SCHOENBERG: Pierrot Lunaire.1,3 Phantasy for Violin & Piano.2 6 Little Piano Pieces. J. STRAUSS: Emperor’s Waltz (arr. Schoenberg). WEBERN: 4 Pieces for Violin & Piano.2 KREISLER: Little Viennese March.2,3 / Patricia Kopatchinskaja, 1narr/2vln; 3Meesun Hong, vln; Júlia Gállego, fl; Reto Bieri, cl; Marko Milenković, vla; Thomas Kaufmann, cel; Joonas Ahonen, pno / Alpha Classics ALPHA722
This CD has to win some kind of award for most bizarre CD of the year (at least, so far). To begin with, you have someone who looks like an absolute nut (see cover) speaking Schoenberg’s Pierrot Lunaire (which is perfect for this piece), but she’s also a violinist who plays on two other works. Normally, Lunaire is filled out on a CD with other works by Schoenberg, and that’s true here too with his Phantasy, on which Kopatchinskaja plays violin, and his 6 Little Piano Pieces. It also makes sense to include a piece by his friend and pupil Anton Webern (4 Pieces for Violin & Piano). But then we also get Johann Strauss, Jr.’s Emperor Waltz because it is an arrangement by Schoenberg (for some strange reason, Schoenberg considered Strauss to be a master composer; but then again, he also collected many of Paul Whiteman’s 1920s recordings to study the orchestrations) and, oddest of all, a piece by Fritz Kreisler, whose music is about as far removed from the Second Viennese School as you can get. And why? Because, believe it or not, Kreisler was not only an early colleague of Schoenberg’s but also a lifelong friend—possibly due to the Johann Strauss connection. (Once, Kreisler heard a Schoneberg piece that he really liked and told Arnold so. The composer’s reaction was to say, “Please, Fritz, don’t tell anyone else you liked it. It would ruin my reputation!”)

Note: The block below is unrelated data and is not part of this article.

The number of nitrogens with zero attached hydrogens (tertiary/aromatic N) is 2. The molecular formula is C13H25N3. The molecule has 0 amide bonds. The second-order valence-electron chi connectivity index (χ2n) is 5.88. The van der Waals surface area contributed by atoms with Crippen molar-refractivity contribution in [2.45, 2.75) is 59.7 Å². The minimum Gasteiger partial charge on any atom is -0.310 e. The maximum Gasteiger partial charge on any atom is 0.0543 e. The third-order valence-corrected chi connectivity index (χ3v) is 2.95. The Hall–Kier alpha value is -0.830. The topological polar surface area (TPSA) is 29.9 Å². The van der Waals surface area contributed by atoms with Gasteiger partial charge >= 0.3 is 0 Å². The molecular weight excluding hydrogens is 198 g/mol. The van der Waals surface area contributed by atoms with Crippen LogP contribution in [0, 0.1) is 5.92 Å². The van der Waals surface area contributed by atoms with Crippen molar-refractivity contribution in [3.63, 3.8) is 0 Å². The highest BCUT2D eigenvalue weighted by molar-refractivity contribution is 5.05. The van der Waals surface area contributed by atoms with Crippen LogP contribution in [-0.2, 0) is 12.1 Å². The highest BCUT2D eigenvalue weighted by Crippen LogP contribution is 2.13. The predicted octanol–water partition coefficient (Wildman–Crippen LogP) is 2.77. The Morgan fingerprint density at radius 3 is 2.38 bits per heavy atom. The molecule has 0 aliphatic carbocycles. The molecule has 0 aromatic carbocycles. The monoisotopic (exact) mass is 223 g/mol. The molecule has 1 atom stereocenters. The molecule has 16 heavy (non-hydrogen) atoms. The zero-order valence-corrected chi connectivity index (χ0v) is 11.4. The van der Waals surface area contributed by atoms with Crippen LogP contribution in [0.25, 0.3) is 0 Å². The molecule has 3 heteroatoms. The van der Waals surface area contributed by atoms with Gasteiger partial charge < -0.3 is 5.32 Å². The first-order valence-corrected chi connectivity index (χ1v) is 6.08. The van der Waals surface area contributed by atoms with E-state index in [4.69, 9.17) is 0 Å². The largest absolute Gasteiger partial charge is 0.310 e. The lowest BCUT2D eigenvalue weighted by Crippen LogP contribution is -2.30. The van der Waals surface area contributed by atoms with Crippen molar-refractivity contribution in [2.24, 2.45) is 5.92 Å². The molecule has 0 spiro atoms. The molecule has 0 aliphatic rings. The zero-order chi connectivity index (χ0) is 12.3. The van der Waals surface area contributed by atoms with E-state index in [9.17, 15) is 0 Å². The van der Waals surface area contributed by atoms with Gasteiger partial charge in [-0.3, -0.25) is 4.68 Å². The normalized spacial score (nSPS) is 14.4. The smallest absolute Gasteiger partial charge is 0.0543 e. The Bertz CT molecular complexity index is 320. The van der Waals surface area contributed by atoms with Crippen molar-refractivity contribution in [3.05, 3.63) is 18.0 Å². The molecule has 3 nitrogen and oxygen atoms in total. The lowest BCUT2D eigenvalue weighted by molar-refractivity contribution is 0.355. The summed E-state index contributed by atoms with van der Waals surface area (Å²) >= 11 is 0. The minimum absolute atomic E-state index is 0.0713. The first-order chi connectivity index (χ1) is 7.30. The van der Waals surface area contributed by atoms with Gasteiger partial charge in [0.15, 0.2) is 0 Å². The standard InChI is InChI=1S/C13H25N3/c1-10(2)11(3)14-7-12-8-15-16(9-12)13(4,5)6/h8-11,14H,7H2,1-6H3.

The reason why violinist Kopatchinskaja is narrating Pierrot Lunaire is that she hurt her bowing arm at one point and, being unable to play her instrument for a while, begged to be allowed to do Lunaire because she has always thought of herself as being Pierrot. Here is her quote from the booklet:
I am in your head!
How strange it is in here – quite different from everyone else.
Though you keep silent, your confused thoughts are dangerous – your vocal cords as taut and tense as my violin strings.